Eco Virtual is an anonymous vaporwave artist who also happens to be producing some of the most forward-thinking material the genre has yet seen. Her* ‘Atmospheres‘ series of releases comprises several short-form albums consisting of between 9 or 10 tracks, each of which tend to last no more than three minutes.
While there are currently four Atmospheres releases (each of which are titled eponymously and numbered in the order of their release), today we’re going to be taking a look at Atmospheres 2. This is the first of Eco Virtual’s albums that I personally discovered, and – to this day – it remains my favourite, if for no other reason than providing a broader overview of the possibilities of Vaporwave than I previously had before.
The album opens with the airy pads of ‘Sunrise at Googleplex’, which features some nice sampling. The chopped-up vocals during the second part of the track instantly set Eco Virtual apart from many of her peers, who – for better or worse – tend to make vaporwave music which samples several bars from well-known songs and then repeat that for several minutes. Upon listening to the track, I was immediately struck by the obvious compositional knowledge of the artist and felt as if I was hearing a “new” vaporwave track for the first time (as opposed to a slowed-down remix of an old tune). There’s also a significant amount of variation throughout the track, which also tends to be a rarity in this still-evolving genre.
Another touch I really like throughout the record is the inclusion of programmed drums; even though there are much heavier and complex drum sequences on tracks like ‘Clear Skies Through The Mall Skylight’ and ‘Eden’, the vast majority of the record tends to focus on a more subtle 808-style kit. There’s a collage of old-school sounding kicks, snares, and hi hats – as well as rimshots and cowbells – and the hip-hop sensibilities of the artist manage to fill out a lot of the tracks rather than detract from them.
‘Fiji Waterfalls’ and ‘Aloe Vera Water’ provide further contrast, using a blend of looped found sounds such as waterfall and birdsong. Even though this is a fairly simple addition, I really liked the fact that the birdsong in the latter track evolved into a morphed and purposely clipped sequence, and the pitch-shifted samples made me think about the days from my childhood I used to spend inside playing Sim City 2000.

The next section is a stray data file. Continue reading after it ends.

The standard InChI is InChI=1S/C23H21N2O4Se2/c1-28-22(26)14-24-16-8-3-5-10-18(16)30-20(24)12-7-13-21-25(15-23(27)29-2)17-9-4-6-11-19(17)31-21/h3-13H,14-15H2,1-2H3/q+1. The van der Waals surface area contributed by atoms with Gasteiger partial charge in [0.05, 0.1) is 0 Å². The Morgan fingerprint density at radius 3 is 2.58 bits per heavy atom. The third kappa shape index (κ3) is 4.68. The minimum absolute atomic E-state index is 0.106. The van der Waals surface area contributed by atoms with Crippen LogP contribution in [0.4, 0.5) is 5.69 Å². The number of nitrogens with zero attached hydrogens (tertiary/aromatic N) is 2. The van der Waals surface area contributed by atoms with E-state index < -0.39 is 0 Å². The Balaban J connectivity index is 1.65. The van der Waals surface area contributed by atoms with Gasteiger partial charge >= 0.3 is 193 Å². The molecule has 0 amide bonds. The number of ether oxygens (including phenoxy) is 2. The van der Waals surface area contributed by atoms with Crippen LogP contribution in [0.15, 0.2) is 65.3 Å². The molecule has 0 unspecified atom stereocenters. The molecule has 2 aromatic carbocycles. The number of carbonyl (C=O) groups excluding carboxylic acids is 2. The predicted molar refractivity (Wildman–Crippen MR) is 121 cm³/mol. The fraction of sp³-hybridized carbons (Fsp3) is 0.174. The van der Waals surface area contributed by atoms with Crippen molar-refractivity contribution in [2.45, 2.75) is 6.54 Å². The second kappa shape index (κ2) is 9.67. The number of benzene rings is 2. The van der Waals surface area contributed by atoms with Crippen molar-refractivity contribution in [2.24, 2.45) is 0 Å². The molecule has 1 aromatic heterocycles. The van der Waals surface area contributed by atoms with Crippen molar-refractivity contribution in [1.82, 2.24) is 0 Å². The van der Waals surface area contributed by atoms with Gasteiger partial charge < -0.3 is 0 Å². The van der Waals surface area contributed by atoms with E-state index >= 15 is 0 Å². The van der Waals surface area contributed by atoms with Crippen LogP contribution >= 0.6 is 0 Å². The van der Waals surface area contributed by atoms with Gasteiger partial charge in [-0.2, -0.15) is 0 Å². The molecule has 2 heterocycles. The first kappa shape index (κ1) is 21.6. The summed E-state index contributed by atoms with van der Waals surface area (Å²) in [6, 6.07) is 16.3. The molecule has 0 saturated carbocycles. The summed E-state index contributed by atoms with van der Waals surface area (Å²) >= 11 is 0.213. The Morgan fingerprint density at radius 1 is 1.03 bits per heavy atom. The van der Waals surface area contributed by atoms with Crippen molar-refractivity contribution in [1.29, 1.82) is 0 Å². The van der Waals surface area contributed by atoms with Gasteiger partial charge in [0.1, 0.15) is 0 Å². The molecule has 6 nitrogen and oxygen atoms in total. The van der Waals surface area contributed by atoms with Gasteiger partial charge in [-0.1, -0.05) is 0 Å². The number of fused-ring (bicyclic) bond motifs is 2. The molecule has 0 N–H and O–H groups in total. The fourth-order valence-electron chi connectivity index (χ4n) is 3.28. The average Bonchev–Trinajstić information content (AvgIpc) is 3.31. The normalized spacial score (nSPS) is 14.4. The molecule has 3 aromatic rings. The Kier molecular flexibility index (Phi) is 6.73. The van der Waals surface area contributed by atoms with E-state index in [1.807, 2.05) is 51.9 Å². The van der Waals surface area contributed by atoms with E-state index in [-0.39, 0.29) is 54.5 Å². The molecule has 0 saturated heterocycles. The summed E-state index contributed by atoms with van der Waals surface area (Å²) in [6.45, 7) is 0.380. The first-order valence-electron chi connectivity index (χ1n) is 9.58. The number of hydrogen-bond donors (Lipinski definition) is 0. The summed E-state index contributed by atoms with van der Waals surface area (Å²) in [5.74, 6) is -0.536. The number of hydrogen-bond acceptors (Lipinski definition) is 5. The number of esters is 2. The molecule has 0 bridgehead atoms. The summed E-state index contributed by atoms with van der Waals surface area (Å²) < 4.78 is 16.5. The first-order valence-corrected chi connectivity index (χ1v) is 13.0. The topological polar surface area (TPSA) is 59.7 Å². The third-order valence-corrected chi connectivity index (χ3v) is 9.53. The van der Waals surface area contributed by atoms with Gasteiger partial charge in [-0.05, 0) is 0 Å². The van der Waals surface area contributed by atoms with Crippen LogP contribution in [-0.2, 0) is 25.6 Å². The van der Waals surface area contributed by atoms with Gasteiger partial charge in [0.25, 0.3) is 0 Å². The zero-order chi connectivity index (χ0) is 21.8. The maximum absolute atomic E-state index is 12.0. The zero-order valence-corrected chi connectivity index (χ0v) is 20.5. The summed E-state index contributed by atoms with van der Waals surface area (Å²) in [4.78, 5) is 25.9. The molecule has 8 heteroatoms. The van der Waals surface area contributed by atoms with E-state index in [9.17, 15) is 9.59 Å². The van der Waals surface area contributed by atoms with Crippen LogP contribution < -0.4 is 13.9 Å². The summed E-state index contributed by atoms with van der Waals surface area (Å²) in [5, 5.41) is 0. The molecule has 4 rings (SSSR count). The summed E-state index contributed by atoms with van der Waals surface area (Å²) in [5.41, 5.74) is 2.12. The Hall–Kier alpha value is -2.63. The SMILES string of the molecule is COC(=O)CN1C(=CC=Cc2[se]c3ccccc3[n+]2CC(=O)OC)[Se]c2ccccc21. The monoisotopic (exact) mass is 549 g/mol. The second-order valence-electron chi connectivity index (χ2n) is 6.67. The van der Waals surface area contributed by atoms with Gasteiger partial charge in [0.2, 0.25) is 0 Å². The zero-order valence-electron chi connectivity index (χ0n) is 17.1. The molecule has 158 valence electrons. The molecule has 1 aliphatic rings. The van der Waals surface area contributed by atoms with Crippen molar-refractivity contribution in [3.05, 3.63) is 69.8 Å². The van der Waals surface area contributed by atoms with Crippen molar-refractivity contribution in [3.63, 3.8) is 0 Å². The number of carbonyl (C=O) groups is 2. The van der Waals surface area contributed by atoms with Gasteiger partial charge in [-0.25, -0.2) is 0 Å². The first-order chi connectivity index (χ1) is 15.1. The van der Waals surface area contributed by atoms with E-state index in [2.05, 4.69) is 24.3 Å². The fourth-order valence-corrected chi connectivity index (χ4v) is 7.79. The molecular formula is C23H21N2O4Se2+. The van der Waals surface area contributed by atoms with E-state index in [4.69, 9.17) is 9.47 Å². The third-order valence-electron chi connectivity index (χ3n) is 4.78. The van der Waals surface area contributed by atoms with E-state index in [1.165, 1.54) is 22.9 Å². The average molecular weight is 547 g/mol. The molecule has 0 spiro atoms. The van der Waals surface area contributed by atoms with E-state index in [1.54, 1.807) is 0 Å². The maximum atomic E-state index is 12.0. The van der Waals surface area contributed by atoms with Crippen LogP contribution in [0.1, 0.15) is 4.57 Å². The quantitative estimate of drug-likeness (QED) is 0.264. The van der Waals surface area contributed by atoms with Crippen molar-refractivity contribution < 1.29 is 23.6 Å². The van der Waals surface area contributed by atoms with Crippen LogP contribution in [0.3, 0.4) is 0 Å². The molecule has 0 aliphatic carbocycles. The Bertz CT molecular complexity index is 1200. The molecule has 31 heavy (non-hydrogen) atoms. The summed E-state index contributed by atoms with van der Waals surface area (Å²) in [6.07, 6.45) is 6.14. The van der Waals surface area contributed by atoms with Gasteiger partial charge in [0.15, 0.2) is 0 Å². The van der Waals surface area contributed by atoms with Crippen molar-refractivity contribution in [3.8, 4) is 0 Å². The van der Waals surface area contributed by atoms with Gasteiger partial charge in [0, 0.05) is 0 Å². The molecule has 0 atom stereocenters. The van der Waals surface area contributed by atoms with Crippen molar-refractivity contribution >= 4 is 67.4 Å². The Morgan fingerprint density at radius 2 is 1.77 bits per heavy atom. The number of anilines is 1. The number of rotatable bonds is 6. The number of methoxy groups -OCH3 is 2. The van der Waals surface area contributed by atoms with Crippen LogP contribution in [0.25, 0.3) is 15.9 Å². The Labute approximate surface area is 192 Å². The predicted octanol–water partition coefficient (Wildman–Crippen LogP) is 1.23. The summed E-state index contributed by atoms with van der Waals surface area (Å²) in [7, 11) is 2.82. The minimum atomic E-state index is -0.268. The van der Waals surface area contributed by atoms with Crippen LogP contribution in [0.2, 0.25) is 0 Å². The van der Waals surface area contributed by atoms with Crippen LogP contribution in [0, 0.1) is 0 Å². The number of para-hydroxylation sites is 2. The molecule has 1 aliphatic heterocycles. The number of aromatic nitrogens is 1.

There’s no filler or weak songs on Atmospheres 2. Every track has obviously been put together with a lot of care and, accordingly, there’s enough minute differences happening throughout the tracks to warrant coming back to the record for further listening. The artist’s affinity for blending organic flutes and pitch-shifted samples with drums which manage to straddle multiple genres (including trip-hop, trap, and her vaporwave contemporaries) mean that she sometimes sounds like the birthchild of Clams Casino and Oneohtrix Point Never. Even the layered and evolving drum sequences of ‘Clear Skies’ sound like they were inspired by Music Has The Right To Children by Boards of Canada, so there’s definitely an apparent – though well implemented – influence from genres outside the conventional sample pool.
At the beginning of this year, I found myself at a point where the novelty of vaporwave was already starting to wear off before I discovered Atmospheres 2. The scene gained a kind of infamy online for its use of lazy sampling, but the conjured images of kitsch nineties culture managed to keep many individuals interested. Now, it’s starting to evolve, thanks to artists like this.
That said, there is some contradiction on the record. The seventh track, ‘Noctilucent’, is fairly standard vaporwave faire, relying almost completely on downtuned samples of Opus No. 1 by Tim Carleton and Darrick Deel. Even though it’s a perfectly enjoyable listen, it does bring to light an inherent problem with tracks composed in the same manner: there just isn’t a whole lot to talk about.
However, the record soon recovers its originality with ‘Eden’, which is a much-more upbeat track, and somewhat derivative of 90s house thanks to its clipped loops and energetic drumming. The closing track, ‘Silicon Valley Wind’, presents a tremendously enjoyable stroll through an array of sporadic drumming, pitch-shifted pianos and saxophones, and some more overt chopped-up samples. It’s the perfect way to finish the experience of listening to the album.
Overall, I can’t really recommend checking out this record enough. There’s enough vaporwave mixes on YouTube to keep you occupied for weeks; the only problem is that you’ll probably be bored out of your skull by the end of it. Save yourself the trouble and pick up Atmospheres 2 for a buck on Bandcamp (all of the Eco Virtual releases are priced similarly) and enjoy listening to what – even if it isn’t the future of popular music – will almost certainly be an enjoyable detour for many fans of electronica.
* For the purposes of this review, I’ve assumed the artist is a woman in order to make writing about the record easier.